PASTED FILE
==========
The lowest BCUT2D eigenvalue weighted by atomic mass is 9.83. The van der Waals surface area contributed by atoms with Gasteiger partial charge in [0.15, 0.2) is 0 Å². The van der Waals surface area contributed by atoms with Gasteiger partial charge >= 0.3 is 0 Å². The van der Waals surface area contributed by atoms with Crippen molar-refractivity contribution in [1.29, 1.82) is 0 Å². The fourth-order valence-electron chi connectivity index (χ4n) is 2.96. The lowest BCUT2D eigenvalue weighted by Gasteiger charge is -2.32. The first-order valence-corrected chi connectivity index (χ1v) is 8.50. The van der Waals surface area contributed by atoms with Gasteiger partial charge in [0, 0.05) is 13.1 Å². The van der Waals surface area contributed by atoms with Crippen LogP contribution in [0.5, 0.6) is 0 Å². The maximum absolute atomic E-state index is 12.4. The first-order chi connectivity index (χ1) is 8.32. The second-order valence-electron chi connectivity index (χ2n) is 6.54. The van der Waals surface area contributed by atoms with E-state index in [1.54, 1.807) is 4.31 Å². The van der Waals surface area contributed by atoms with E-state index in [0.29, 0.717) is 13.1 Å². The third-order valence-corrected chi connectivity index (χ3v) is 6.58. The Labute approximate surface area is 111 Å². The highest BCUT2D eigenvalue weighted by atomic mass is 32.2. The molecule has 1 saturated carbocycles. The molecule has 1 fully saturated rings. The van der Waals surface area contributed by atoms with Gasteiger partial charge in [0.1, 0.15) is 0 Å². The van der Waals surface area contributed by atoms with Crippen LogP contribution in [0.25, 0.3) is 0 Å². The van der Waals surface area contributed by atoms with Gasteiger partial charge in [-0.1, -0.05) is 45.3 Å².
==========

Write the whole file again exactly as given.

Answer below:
The lowest BCUT2D eigenvalue weighted by atomic mass is 9.83. The van der Waals surface area contributed by atoms with Gasteiger partial charge in [0.15, 0.2) is 0 Å². The van der Waals surface area contributed by atoms with Gasteiger partial charge >= 0.3 is 0 Å². The van der Waals surface area contributed by atoms with Crippen molar-refractivity contribution in [1.29, 1.82) is 0 Å². The fourth-order valence-electron chi connectivity index (χ4n) is 2.96. The lowest BCUT2D eigenvalue weighted by Gasteiger charge is -2.32. The first-order valence-corrected chi connectivity index (χ1v) is 8.50. The van der Waals surface area contributed by atoms with Gasteiger partial charge in [0, 0.05) is 13.1 Å². The van der Waals surface area contributed by atoms with Crippen LogP contribution in [0.5, 0.6) is 0 Å². The maximum absolute atomic E-state index is 12.4. The first-order chi connectivity index (χ1) is 8.32. The second-order valence-electron chi connectivity index (χ2n) is 6.54. The van der Waals surface area contributed by atoms with E-state index in [1.54, 1.807) is 4.31 Å². The van der Waals surface area contributed by atoms with E-state index in [0.29, 0.717) is 13.1 Å². The third-order valence-corrected chi connectivity index (χ3v) is 6.58. The Labute approximate surface area is 111 Å². The highest BCUT2D eigenvalue weighted by atomic mass is 32.2. The molecule has 1 saturated carbocycles. The molecule has 1 fully saturated rings. The van der Waals surface area contributed by atoms with Gasteiger partial charge in [0.1, 0.15) is 0 Å². The van der Waals surface area contributed by atoms with Crippen LogP contribution in [0.25, 0.3) is 0 Å². The van der Waals surface area contributed by atoms with Gasteiger partial charge in [-0.1, -0.05) is 45.3 Å².